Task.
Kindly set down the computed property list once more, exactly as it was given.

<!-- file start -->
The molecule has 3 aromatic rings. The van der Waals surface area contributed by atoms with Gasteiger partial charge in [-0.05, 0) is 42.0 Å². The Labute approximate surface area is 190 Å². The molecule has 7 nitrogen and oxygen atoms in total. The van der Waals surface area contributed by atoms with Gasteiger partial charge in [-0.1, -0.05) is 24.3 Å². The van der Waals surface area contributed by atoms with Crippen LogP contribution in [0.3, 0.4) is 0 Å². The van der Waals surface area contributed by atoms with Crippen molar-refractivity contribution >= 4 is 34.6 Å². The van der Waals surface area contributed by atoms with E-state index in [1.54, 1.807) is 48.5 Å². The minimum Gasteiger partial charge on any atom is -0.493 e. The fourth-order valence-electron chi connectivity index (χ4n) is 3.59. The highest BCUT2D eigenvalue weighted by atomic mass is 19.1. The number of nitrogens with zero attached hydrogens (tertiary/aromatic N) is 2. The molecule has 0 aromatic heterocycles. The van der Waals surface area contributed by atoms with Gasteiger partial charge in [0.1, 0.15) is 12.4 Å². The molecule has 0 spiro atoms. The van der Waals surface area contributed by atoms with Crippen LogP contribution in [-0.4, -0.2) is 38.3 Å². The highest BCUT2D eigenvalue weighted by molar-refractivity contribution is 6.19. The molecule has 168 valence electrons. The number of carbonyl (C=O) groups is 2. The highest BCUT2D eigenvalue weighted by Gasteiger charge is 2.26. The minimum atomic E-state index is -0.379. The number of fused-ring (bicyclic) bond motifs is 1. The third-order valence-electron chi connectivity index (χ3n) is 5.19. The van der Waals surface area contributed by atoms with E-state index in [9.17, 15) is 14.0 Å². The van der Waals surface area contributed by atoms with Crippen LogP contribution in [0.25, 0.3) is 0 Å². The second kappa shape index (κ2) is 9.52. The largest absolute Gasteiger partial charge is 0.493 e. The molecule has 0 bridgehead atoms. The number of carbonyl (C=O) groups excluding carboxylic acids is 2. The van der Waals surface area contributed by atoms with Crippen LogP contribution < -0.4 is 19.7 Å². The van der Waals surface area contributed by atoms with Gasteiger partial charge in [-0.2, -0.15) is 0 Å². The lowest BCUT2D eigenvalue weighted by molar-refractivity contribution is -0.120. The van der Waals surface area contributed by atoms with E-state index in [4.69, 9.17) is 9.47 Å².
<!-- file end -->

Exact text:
The molecule has 3 aromatic rings. The van der Waals surface area contributed by atoms with Gasteiger partial charge in [-0.05, 0) is 42.0 Å². The Labute approximate surface area is 190 Å². The molecule has 7 nitrogen and oxygen atoms in total. The van der Waals surface area contributed by atoms with Gasteiger partial charge in [-0.1, -0.05) is 24.3 Å². The van der Waals surface area contributed by atoms with Crippen LogP contribution in [0.3, 0.4) is 0 Å². The van der Waals surface area contributed by atoms with Crippen molar-refractivity contribution >= 4 is 34.6 Å². The van der Waals surface area contributed by atoms with E-state index in [1.54, 1.807) is 48.5 Å². The minimum Gasteiger partial charge on any atom is -0.493 e. The fourth-order valence-electron chi connectivity index (χ4n) is 3.59. The highest BCUT2D eigenvalue weighted by atomic mass is 19.1. The number of nitrogens with zero attached hydrogens (tertiary/aromatic N) is 2. The molecule has 0 aromatic heterocycles. The van der Waals surface area contributed by atoms with Gasteiger partial charge in [0.1, 0.15) is 12.4 Å². The molecule has 0 spiro atoms. The van der Waals surface area contributed by atoms with Crippen LogP contribution in [-0.4, -0.2) is 38.3 Å². The highest BCUT2D eigenvalue weighted by molar-refractivity contribution is 6.19. The molecule has 168 valence electrons. The number of carbonyl (C=O) groups is 2. The highest BCUT2D eigenvalue weighted by Gasteiger charge is 2.26. The minimum atomic E-state index is -0.379. The number of fused-ring (bicyclic) bond motifs is 1. The third-order valence-electron chi connectivity index (χ3n) is 5.19. The van der Waals surface area contributed by atoms with E-state index in [9.17, 15) is 14.0 Å². The van der Waals surface area contributed by atoms with Crippen LogP contribution in [0.25, 0.3) is 0 Å². The second kappa shape index (κ2) is 9.52. The largest absolute Gasteiger partial charge is 0.493 e. The molecule has 0 bridgehead atoms. The number of carbonyl (C=O) groups excluding carboxylic acids is 2. The van der Waals surface area contributed by atoms with Crippen LogP contribution < -0.4 is 19.7 Å². The van der Waals surface area contributed by atoms with Gasteiger partial charge in [-0.2, -0.15) is 0 Å². The lowest BCUT2D eigenvalue weighted by molar-refractivity contribution is -0.120. The van der Waals surface area contributed by atoms with E-state index in [4.69, 9.17) is 9.47 Å².